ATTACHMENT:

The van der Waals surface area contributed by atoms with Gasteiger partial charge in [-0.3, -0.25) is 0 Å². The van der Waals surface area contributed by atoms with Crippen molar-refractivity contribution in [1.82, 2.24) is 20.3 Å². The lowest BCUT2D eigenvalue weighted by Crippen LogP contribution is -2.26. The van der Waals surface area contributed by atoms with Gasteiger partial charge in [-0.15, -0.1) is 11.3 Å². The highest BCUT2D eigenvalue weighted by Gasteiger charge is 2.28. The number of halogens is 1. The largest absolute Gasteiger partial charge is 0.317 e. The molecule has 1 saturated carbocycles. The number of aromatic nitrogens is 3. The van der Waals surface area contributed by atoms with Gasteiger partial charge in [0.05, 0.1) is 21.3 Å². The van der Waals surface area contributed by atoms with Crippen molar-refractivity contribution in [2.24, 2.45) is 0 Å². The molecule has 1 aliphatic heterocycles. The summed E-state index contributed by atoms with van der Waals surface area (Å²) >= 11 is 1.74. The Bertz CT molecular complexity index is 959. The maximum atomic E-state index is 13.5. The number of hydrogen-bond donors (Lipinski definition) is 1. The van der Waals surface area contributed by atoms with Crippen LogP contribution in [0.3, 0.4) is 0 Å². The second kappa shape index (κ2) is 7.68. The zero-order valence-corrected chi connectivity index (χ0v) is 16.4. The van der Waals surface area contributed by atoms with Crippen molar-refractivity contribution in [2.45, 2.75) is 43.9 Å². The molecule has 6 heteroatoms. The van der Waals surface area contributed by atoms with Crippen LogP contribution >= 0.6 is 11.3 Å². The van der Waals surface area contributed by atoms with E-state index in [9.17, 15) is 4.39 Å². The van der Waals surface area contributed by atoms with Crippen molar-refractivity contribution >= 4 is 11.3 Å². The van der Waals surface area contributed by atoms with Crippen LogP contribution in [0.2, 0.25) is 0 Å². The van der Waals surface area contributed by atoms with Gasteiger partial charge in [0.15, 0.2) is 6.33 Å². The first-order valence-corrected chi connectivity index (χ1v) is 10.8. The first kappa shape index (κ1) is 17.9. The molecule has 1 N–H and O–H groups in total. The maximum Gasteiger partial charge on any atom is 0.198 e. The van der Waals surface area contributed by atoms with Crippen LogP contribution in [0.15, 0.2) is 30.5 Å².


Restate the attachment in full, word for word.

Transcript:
The van der Waals surface area contributed by atoms with Gasteiger partial charge in [-0.3, -0.25) is 0 Å². The van der Waals surface area contributed by atoms with Crippen molar-refractivity contribution in [1.82, 2.24) is 20.3 Å². The lowest BCUT2D eigenvalue weighted by Crippen LogP contribution is -2.26. The van der Waals surface area contributed by atoms with Gasteiger partial charge in [-0.15, -0.1) is 11.3 Å². The highest BCUT2D eigenvalue weighted by Gasteiger charge is 2.28. The number of halogens is 1. The largest absolute Gasteiger partial charge is 0.317 e. The molecule has 1 saturated carbocycles. The number of aromatic nitrogens is 3. The van der Waals surface area contributed by atoms with Gasteiger partial charge in [0.05, 0.1) is 21.3 Å². The van der Waals surface area contributed by atoms with Crippen molar-refractivity contribution in [2.24, 2.45) is 0 Å². The molecule has 1 aliphatic heterocycles. The summed E-state index contributed by atoms with van der Waals surface area (Å²) >= 11 is 1.74. The Bertz CT molecular complexity index is 959. The maximum atomic E-state index is 13.5. The number of hydrogen-bond donors (Lipinski definition) is 1. The van der Waals surface area contributed by atoms with Crippen LogP contribution in [0.3, 0.4) is 0 Å². The second kappa shape index (κ2) is 7.68. The zero-order valence-corrected chi connectivity index (χ0v) is 16.4. The van der Waals surface area contributed by atoms with Crippen molar-refractivity contribution in [2.45, 2.75) is 43.9 Å². The molecule has 6 heteroatoms. The van der Waals surface area contributed by atoms with Crippen LogP contribution >= 0.6 is 11.3 Å². The van der Waals surface area contributed by atoms with E-state index in [9.17, 15) is 4.39 Å². The van der Waals surface area contributed by atoms with Crippen molar-refractivity contribution >= 4 is 11.3 Å². The van der Waals surface area contributed by atoms with Crippen LogP contribution in [0.2, 0.25) is 0 Å². The van der Waals surface area contributed by atoms with Gasteiger partial charge in [0.15, 0.2) is 6.33 Å². The first-order valence-corrected chi connectivity index (χ1v) is 10.8. The first kappa shape index (κ1) is 17.9. The molecule has 1 N–H and O–H groups in total. The maximum Gasteiger partial charge on any atom is 0.198 e. The van der Waals surface area contributed by atoms with Crippen LogP contribution in [0.15, 0.2) is 30.5 Å².